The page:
Brent, thanks for he feedback. I will look into titling. Something I know I don't put much thought...
And to give you feedback on your videos from #30, I personally really like them. I wouldn't get ups...

Training Trivia

In which of the following situations should you cease follow-up with a prospective resident?

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For those new to this blog series, I have been updating the Insider community about the process of renewing my apartment, all from the resident's point of view.  And so far, the experience has left me less than impressed.  That said, I think things are on the way up, and although I still think the ideal renewal process is a long way off, I'd like to share the latest email follow-up which definitely makes strides in the right direction!  For your reading pleasure:  (not originally italicized)

Hello Brent,

Here are the top 10 reasons why you should STAY:

  2. You won't have to clean out every closet and drawer in your place.
  3. You don't have to buy boxes and pack up everything you own.
  4. We are so close to all the best "fun" in town!
  6. Your car already knows how to get here without you thinking!
  7. You know where everything is in your neighborhood grocery store!
  8. You have a great dry cleaner and a convenient membership at the local gym or video store!
  9. This is your home and you have great friends that live here too!

Make the right decision and STAY! Call us today to sign a new lease and reserve your apartment for another year!

Your Team at XYZ Community

 Now frankly, I still believe that we should be personally calling every single renewal.  Their initial renewal letter even said they were going to do that, but nobody ever did.  But that's not to say that there isn't a great opportunity for the use of automated emails in the process.  And this one isn't that bad at all.  Actually, let me back up for a moment.  So far, I have been far from impressed with their correspondence, so my reaction may actually just be a relief that it isn't terrible, rather than thinking it is actually good.  But I'd like to take the positive approach today and say that it did a pretty good job of making an impact on me.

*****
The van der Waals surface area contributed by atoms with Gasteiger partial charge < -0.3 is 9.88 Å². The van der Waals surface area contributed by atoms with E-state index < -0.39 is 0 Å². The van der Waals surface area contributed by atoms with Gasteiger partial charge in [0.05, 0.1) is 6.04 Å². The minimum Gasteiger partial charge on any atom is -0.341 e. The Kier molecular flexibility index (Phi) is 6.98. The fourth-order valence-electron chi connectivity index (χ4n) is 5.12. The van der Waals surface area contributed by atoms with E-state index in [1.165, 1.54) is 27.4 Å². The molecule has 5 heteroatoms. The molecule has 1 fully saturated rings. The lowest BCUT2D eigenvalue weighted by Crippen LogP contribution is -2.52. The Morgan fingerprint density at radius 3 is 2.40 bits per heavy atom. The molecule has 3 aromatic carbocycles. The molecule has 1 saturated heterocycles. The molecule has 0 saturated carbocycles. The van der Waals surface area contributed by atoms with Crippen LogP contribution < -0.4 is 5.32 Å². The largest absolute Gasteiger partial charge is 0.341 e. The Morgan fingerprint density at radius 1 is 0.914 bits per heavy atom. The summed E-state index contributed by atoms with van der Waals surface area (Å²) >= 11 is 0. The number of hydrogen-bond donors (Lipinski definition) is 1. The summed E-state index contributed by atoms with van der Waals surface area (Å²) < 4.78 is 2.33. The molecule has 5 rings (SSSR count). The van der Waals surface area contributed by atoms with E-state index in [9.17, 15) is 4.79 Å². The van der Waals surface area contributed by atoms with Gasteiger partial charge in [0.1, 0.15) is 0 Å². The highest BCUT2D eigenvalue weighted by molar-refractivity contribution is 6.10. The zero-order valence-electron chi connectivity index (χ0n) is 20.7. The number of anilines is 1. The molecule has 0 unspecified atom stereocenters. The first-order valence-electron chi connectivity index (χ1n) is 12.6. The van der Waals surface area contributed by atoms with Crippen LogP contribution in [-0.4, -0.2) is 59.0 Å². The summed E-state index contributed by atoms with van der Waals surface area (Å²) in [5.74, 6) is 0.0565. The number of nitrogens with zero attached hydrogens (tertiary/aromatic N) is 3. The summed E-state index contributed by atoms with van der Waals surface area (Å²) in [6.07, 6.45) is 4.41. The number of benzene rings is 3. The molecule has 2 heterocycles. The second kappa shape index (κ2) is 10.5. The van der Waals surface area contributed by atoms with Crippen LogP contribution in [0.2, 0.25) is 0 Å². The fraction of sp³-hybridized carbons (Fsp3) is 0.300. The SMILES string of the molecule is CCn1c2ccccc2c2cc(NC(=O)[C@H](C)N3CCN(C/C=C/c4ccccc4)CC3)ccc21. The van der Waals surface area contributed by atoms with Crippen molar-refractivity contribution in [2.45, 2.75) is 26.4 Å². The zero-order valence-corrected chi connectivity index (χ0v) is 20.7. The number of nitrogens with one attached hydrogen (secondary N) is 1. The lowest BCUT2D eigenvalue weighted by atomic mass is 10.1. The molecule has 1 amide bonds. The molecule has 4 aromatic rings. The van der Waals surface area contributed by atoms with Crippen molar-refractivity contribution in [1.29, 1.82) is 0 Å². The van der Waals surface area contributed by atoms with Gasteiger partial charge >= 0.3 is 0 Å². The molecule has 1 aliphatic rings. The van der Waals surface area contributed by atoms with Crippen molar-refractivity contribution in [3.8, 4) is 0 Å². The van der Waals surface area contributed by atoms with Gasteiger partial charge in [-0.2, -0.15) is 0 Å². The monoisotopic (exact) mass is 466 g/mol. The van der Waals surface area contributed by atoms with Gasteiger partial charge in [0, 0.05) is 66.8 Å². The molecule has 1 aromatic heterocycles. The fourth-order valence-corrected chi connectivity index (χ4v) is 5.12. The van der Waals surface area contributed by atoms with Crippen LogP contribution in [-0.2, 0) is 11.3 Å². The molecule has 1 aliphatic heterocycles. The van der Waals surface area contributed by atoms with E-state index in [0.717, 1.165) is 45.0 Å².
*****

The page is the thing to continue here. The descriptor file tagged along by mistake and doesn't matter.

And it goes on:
First of all, I like how it continued the "STAY" theme from my prior renewal email follow-up.  They need to make sure that the "appreciate you" line isn't just words on a paper, and that they actually mean it, but I think it's a nice gesture.  Plus, the reasons are generally pretty good.  Whereas in a previous email I found myself arguing against the email, this one I find generally nodding along.  There are two potential exceptions:

  1. We are so close to all the best "fun" in town!   I live in the suburbs.  I happen to like it as it fits my family plans, but it's not as if we are living in the middle of the city surrounded by exciting things to do.  But really, this is just a subjective measure so it's not that big of a deal.
  2. This is your home and you have great friends that live here too!   Yes, it is my home, but I do not have any great friends here.  And knowing the stats like I do, I doubt very few of my neighbors have friends living here, either.  So this statement is flat out wrong and could have a negative reaction.

But other than those two elements, I thought the email was a good follow-up email.  It isn't designed to do that much "heavy lifting" in the renewal process, so I'm not saying it will renew the resident by itself, but I think it does a decent job.  That said, what could they have done to improve it? 

Imagine if upon my initial apartment search the leasing consultant had logged all my specific "buying factors," such as wanting a good school district, close to work, nice landscaping, etc.  Or what if they had sent out a survey asking which amenities I used or appreciated at the community?  Wouldn't that information be invaluable now upon trying to renew me?  Instead of talking about the local gym or video store, which may or may not apply to me, they could have included factors that I specifically cared about!  Done correctly, this could all be automated resulting in little to no extra work. 

What do you think?  Is this an upgrade over my prior apartment renewal letter and Renewal email follow-up?

Brent Williams is Chief Insider of Multifamily Insiders, the largest social network in the world for multifamily professionals. His background includes both property management and supplier, and he writes on all facets of the multifamily industry, although his focus lies in resident retention.
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